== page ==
Skip Navigation
Michigan Department of Community HealthMichigan.gov, Official Website for the State of Michigan
Michigan.gov Home
close print view

Feb. 12-18 is Preteen Vaccine Week, Reminder to Vaccinate Against HPV

Contact: Angela Minicuci (517) 241-2112

FOR IMMEDIATE RELEASE: February 15, 2012

LANSING - Getting caught up on immunizations is as much a part of school as studying for tests or doing homework. The Michigan Department of Community Health (MDCH) is promoting Preteen Vaccine Week, Feb. 12-18, in an effort to remind families of preteens about recommended vaccines such has the human papillomavirus (HPV) vaccine.

"In order to ensure our youth grow up healthy, it is vital that we protect them through immunizations," said Olga Dazzo, Director of the MDCH. "By keeping our preteens up to date on their vaccinations, we are giving them the protection they need for a healthy future."

Many adolescents in Michigan are missing recommended vaccines, including the HPV vaccine, which protects against serious diseases such as cervical cancer. If your preteen is 11 or older, the American Academy of Pediatrics, the American Academy of Family Physicians, and the Society for Adolescent Health and Medicine recommend the vaccination to protect against the serious diseases caused by the HPV virus.

"HPV causes many diseases that can be prevented," said Dean Sienko, Interim Chief Medical Executive at MDCH. "Michigan preteens and teenagers, both males and females, need to get vaccinated against this virus if they haven't already done so. Moreover, it takes three shots over a six month period to complete the series so it's important to begin and complete all three doses."

According to the 2010 National Immunization Survey for Teens, only 49.4 percent of 13-17-year-old females in Michigan have been vaccinated with one or more doses of HPV vaccine. Only 25.2 percent of 13-17-year-old females have been vaccinated with the recommended three or more doses of HPV vaccine.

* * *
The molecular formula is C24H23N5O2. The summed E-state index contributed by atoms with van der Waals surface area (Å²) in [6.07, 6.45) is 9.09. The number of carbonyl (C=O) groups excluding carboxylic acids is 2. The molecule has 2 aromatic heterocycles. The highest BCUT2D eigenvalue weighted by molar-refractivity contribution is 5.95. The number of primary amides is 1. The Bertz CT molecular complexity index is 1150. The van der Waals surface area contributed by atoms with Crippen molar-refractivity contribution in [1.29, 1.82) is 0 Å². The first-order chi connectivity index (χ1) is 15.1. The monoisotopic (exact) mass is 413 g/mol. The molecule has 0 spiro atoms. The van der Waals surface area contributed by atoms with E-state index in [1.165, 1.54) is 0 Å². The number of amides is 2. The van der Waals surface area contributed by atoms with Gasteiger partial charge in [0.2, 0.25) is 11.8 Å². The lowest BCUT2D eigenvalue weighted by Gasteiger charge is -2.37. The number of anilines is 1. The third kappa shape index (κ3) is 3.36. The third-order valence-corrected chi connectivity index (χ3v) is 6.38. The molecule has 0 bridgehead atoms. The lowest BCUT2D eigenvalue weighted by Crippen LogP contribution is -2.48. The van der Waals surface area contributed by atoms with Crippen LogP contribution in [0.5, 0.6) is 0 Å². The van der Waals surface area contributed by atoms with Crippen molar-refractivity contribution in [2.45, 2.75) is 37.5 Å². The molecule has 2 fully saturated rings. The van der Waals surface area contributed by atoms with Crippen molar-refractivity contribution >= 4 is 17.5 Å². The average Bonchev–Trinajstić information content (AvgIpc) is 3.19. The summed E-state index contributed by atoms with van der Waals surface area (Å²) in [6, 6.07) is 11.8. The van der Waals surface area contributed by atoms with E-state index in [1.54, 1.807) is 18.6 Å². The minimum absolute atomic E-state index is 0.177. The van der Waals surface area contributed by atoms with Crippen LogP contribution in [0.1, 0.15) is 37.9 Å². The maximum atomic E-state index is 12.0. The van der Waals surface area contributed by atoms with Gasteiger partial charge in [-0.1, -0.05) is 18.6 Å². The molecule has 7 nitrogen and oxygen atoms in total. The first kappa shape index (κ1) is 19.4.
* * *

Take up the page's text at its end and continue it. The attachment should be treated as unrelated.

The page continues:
If your preteen has missed doses at age 11 or 12, it's not too late to start the series. Catch-up vaccination is recommended for females 13-26 years of age, males 13-21 years of age, and males aged 22-26 years within a high risk group who have not been previously vaccinated against HPV. Vaccination also can be considered for all other males aged 22-26 years.

While it's easy to get very busy with school, activities, work, and all of the juggling families do, parents should take action now for the sake of their children's health. Take advantage of any visit to the doctor to ask about what vaccines your preteens and teens need. Preteens and teens also need vaccines to protect against meningitis, tetanus, pertussis (whooping cough), and influenza.

If your child does not have health insurance, or does not have insurance that covers these vaccines, ask your health care provider or local health department about the Vaccines for Children (VFC) program. VFC provides no- or low-cost vaccines to eligible children, 18 and younger. For more information on what vaccines your child may need, talk to your health care provider or visit www.michigan.gov/teenvaccines.

# # #

Related Content
 •  MDCH Schedules Sixth Public Input Forum on Integrated Care Demonstration
 •  Michigan 4 x 4 Plan Features Residents, Organizations Success Stories on New Blog
 •  Michigan Monitoring for Cases of Enterovirus
 •  MDCH Kicks Off New Flu Vaccination Challenge for College-Age Adults
 •  Residents Encouraged to Replace Potassium Iodide (KI) Stockpile, Expires in October
 •  Michigan 4 x 4 Plan Features Residents, Organizations Success Stories on New Blog
 •  Public Comment Requested on Amendments and Transition Plans for Michigan's MI Choice Waiver and Habilitation Supports Waiver
 •  Haveman steps down as director of the Department of Community Health to focus on his health
 •  Public Comment Requested on Health Assessment of Breathing Chemicals Related to 2010 Kalamazoo River Oil Spill
 •  MDCH Releases Request for Proposals for Health Innovation Grants
 •  Public Comment Requested on Public Health Assessment in Muskegon County
 •  Michigan Recognizes Health Centers Role in Providing Healthcare Services to Residents
 •  Officials Urge Residents to Vaccinate, Protect Against Whooping Cough
 •  Statement from MDCH Director James K. Haveman about the Passing of Public Health Leader Jean Chabut
 •  Michigan Selected to Join National Project to Reduce Prescription Drug Abuse
 •  MDCH Explore Lab Science Program to Host Youth Fishing Event in Lansing
 •  Residents Reminded to Consider Health and Safety Risks When Getting Body Art
 •  MDCH Invites Public to Comment on Title V Block Grant Application
 •  First West Nile Virus Activity of 2014 Detected in Michigan; Michigan Urges Citizens to "Fight the Bite" During the July 4th Holiday
 •  Michiganders Encouraged to Quit Smoking, Prevent Diabetes
QR code

Michigan.gov Home
PoliciesMichigan NewsMichigan.gov Survey

Copyright © 2014 State of Michigan